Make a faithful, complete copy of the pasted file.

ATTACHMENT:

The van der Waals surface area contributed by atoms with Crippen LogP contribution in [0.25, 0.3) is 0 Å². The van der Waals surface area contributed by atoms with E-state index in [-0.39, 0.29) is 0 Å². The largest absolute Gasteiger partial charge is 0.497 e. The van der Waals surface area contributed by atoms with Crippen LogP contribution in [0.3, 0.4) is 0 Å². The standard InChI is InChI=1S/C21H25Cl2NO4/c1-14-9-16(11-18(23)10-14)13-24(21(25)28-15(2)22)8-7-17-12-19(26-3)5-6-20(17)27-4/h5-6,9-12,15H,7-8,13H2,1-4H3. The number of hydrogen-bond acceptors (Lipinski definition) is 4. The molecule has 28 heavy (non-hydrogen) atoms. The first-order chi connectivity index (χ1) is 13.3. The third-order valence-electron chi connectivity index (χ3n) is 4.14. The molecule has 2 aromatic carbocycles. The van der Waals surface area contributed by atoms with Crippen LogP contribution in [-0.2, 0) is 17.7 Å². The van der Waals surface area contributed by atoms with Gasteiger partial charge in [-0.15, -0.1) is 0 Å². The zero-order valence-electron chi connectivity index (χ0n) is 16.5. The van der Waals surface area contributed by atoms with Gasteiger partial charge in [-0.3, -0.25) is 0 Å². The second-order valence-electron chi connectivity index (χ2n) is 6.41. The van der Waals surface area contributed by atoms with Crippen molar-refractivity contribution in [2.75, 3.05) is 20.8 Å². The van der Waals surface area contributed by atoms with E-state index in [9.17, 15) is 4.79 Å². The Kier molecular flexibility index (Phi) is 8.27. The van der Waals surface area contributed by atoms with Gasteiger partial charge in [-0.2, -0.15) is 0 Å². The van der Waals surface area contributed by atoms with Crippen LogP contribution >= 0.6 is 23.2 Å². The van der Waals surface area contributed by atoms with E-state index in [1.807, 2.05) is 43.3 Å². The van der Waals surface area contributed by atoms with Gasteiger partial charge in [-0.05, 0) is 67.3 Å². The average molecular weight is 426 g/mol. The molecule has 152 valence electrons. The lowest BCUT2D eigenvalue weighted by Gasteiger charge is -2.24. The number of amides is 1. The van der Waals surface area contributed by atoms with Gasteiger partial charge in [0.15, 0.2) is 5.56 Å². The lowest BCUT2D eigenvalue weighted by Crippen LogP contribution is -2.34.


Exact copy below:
The van der Waals surface area contributed by atoms with Crippen LogP contribution in [0.25, 0.3) is 0 Å². The van der Waals surface area contributed by atoms with E-state index in [-0.39, 0.29) is 0 Å². The largest absolute Gasteiger partial charge is 0.497 e. The van der Waals surface area contributed by atoms with Crippen LogP contribution in [0.3, 0.4) is 0 Å². The standard InChI is InChI=1S/C21H25Cl2NO4/c1-14-9-16(11-18(23)10-14)13-24(21(25)28-15(2)22)8-7-17-12-19(26-3)5-6-20(17)27-4/h5-6,9-12,15H,7-8,13H2,1-4H3. The number of hydrogen-bond acceptors (Lipinski definition) is 4. The molecule has 28 heavy (non-hydrogen) atoms. The first-order chi connectivity index (χ1) is 13.3. The third-order valence-electron chi connectivity index (χ3n) is 4.14. The molecule has 2 aromatic carbocycles. The van der Waals surface area contributed by atoms with Crippen LogP contribution in [-0.2, 0) is 17.7 Å². The van der Waals surface area contributed by atoms with Gasteiger partial charge in [-0.15, -0.1) is 0 Å². The zero-order valence-electron chi connectivity index (χ0n) is 16.5. The van der Waals surface area contributed by atoms with Gasteiger partial charge in [-0.3, -0.25) is 0 Å². The second-order valence-electron chi connectivity index (χ2n) is 6.41. The van der Waals surface area contributed by atoms with Crippen molar-refractivity contribution in [2.75, 3.05) is 20.8 Å². The van der Waals surface area contributed by atoms with E-state index in [9.17, 15) is 4.79 Å². The Kier molecular flexibility index (Phi) is 8.27. The van der Waals surface area contributed by atoms with Gasteiger partial charge in [-0.2, -0.15) is 0 Å². The van der Waals surface area contributed by atoms with Crippen LogP contribution >= 0.6 is 23.2 Å². The van der Waals surface area contributed by atoms with E-state index in [1.807, 2.05) is 43.3 Å². The van der Waals surface area contributed by atoms with Gasteiger partial charge in [-0.05, 0) is 67.3 Å². The average molecular weight is 426 g/mol. The molecule has 152 valence electrons. The lowest BCUT2D eigenvalue weighted by Gasteiger charge is -2.24. The number of amides is 1. The van der Waals surface area contributed by atoms with Gasteiger partial charge in [0.15, 0.2) is 5.56 Å². The lowest BCUT2D eigenvalue weighted by Crippen LogP contribution is -2.34.